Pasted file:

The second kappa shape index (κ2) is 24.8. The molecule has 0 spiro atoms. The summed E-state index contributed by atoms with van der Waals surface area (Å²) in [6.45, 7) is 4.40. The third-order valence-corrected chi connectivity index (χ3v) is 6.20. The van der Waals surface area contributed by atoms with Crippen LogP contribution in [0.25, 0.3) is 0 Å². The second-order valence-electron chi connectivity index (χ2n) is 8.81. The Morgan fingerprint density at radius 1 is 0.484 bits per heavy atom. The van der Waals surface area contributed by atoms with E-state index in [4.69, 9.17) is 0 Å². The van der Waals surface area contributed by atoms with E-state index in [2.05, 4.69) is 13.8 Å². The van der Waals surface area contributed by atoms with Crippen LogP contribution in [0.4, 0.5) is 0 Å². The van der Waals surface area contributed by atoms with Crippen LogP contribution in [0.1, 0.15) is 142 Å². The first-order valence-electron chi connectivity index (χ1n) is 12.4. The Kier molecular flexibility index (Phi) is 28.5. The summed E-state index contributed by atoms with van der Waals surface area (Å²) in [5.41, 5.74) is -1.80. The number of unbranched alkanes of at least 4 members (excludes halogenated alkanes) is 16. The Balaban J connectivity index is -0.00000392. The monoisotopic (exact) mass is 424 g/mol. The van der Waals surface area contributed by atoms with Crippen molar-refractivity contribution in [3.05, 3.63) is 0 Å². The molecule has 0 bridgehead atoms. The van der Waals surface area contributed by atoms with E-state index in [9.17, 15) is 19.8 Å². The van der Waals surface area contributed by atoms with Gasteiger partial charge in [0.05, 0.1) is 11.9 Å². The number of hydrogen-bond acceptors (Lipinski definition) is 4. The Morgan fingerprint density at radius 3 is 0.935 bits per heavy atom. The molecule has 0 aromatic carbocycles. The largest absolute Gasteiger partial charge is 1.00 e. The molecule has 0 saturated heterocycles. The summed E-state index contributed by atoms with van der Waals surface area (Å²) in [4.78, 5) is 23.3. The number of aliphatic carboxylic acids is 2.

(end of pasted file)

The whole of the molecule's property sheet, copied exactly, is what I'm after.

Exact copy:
The second kappa shape index (κ2) is 24.8. The molecule has 0 spiro atoms. The summed E-state index contributed by atoms with van der Waals surface area (Å²) in [6.45, 7) is 4.40. The third-order valence-corrected chi connectivity index (χ3v) is 6.20. The van der Waals surface area contributed by atoms with Crippen LogP contribution in [0.25, 0.3) is 0 Å². The second-order valence-electron chi connectivity index (χ2n) is 8.81. The Morgan fingerprint density at radius 1 is 0.484 bits per heavy atom. The van der Waals surface area contributed by atoms with E-state index in [4.69, 9.17) is 0 Å². The van der Waals surface area contributed by atoms with E-state index in [2.05, 4.69) is 13.8 Å². The van der Waals surface area contributed by atoms with Crippen LogP contribution in [0.4, 0.5) is 0 Å². The van der Waals surface area contributed by atoms with Crippen LogP contribution in [0.1, 0.15) is 142 Å². The first-order valence-electron chi connectivity index (χ1n) is 12.4. The Kier molecular flexibility index (Phi) is 28.5. The summed E-state index contributed by atoms with van der Waals surface area (Å²) in [5.41, 5.74) is -1.80. The number of unbranched alkanes of at least 4 members (excludes halogenated alkanes) is 16. The Balaban J connectivity index is -0.00000392. The monoisotopic (exact) mass is 424 g/mol. The van der Waals surface area contributed by atoms with Crippen molar-refractivity contribution in [3.05, 3.63) is 0 Å². The molecule has 0 bridgehead atoms. The van der Waals surface area contributed by atoms with E-state index in [9.17, 15) is 19.8 Å². The van der Waals surface area contributed by atoms with Gasteiger partial charge in [0.05, 0.1) is 11.9 Å². The number of hydrogen-bond acceptors (Lipinski definition) is 4. The Morgan fingerprint density at radius 3 is 0.935 bits per heavy atom. The molecule has 0 aromatic carbocycles. The largest absolute Gasteiger partial charge is 1.00 e. The molecule has 0 saturated heterocycles. The summed E-state index contributed by atoms with van der Waals surface area (Å²) in [4.78, 5) is 23.3. The number of aliphatic carboxylic acids is 2.